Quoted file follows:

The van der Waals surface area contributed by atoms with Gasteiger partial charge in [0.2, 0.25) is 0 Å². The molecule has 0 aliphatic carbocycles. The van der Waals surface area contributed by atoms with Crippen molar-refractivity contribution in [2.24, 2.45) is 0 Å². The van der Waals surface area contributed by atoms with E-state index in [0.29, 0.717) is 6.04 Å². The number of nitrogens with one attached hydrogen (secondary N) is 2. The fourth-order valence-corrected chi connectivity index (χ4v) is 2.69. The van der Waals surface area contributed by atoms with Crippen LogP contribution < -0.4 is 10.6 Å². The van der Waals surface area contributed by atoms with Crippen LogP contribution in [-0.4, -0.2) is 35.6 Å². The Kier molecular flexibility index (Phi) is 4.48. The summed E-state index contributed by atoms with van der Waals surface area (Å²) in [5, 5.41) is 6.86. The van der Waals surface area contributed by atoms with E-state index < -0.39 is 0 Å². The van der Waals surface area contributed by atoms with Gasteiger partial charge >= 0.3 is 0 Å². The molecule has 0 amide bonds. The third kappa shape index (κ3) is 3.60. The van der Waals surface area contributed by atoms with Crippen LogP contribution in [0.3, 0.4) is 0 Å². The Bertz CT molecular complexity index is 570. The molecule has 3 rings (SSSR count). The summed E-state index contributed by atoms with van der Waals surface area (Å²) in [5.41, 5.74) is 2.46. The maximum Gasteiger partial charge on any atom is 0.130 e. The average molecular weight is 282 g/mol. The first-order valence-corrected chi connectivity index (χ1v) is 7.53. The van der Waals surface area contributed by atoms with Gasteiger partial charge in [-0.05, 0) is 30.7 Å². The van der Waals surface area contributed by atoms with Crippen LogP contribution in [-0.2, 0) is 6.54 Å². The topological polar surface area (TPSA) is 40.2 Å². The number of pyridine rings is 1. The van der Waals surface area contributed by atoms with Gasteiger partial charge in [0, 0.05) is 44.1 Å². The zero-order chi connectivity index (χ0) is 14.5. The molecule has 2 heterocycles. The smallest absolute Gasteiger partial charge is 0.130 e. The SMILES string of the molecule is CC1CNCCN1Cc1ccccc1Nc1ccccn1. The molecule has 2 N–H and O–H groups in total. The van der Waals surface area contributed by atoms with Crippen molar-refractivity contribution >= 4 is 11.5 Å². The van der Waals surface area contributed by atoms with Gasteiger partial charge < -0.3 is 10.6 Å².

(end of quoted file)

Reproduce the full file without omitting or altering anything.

The van der Waals surface area contributed by atoms with Gasteiger partial charge in [0.2, 0.25) is 0 Å². The molecule has 0 aliphatic carbocycles. The van der Waals surface area contributed by atoms with Crippen molar-refractivity contribution in [2.24, 2.45) is 0 Å². The van der Waals surface area contributed by atoms with E-state index in [0.29, 0.717) is 6.04 Å². The number of nitrogens with one attached hydrogen (secondary N) is 2. The fourth-order valence-corrected chi connectivity index (χ4v) is 2.69. The van der Waals surface area contributed by atoms with Crippen LogP contribution < -0.4 is 10.6 Å². The van der Waals surface area contributed by atoms with Crippen LogP contribution in [-0.4, -0.2) is 35.6 Å². The Kier molecular flexibility index (Phi) is 4.48. The summed E-state index contributed by atoms with van der Waals surface area (Å²) in [5, 5.41) is 6.86. The van der Waals surface area contributed by atoms with E-state index < -0.39 is 0 Å². The van der Waals surface area contributed by atoms with Gasteiger partial charge >= 0.3 is 0 Å². The molecule has 0 amide bonds. The third kappa shape index (κ3) is 3.60. The van der Waals surface area contributed by atoms with Crippen LogP contribution in [0.3, 0.4) is 0 Å². The Bertz CT molecular complexity index is 570. The molecule has 3 rings (SSSR count). The summed E-state index contributed by atoms with van der Waals surface area (Å²) in [5.41, 5.74) is 2.46. The maximum Gasteiger partial charge on any atom is 0.130 e. The average molecular weight is 282 g/mol. The first-order valence-corrected chi connectivity index (χ1v) is 7.53. The van der Waals surface area contributed by atoms with Gasteiger partial charge in [-0.05, 0) is 30.7 Å². The van der Waals surface area contributed by atoms with Crippen LogP contribution in [-0.2, 0) is 6.54 Å². The topological polar surface area (TPSA) is 40.2 Å². The number of pyridine rings is 1. The van der Waals surface area contributed by atoms with Gasteiger partial charge in [0, 0.05) is 44.1 Å². The zero-order chi connectivity index (χ0) is 14.5. The molecule has 2 heterocycles. The smallest absolute Gasteiger partial charge is 0.130 e. The SMILES string of the molecule is CC1CNCCN1Cc1ccccc1Nc1ccccn1. The molecule has 2 N–H and O–H groups in total. The van der Waals surface area contributed by atoms with Crippen molar-refractivity contribution >= 4 is 11.5 Å². The van der Waals surface area contributed by atoms with Gasteiger partial charge < -0.3 is 10.6 Å².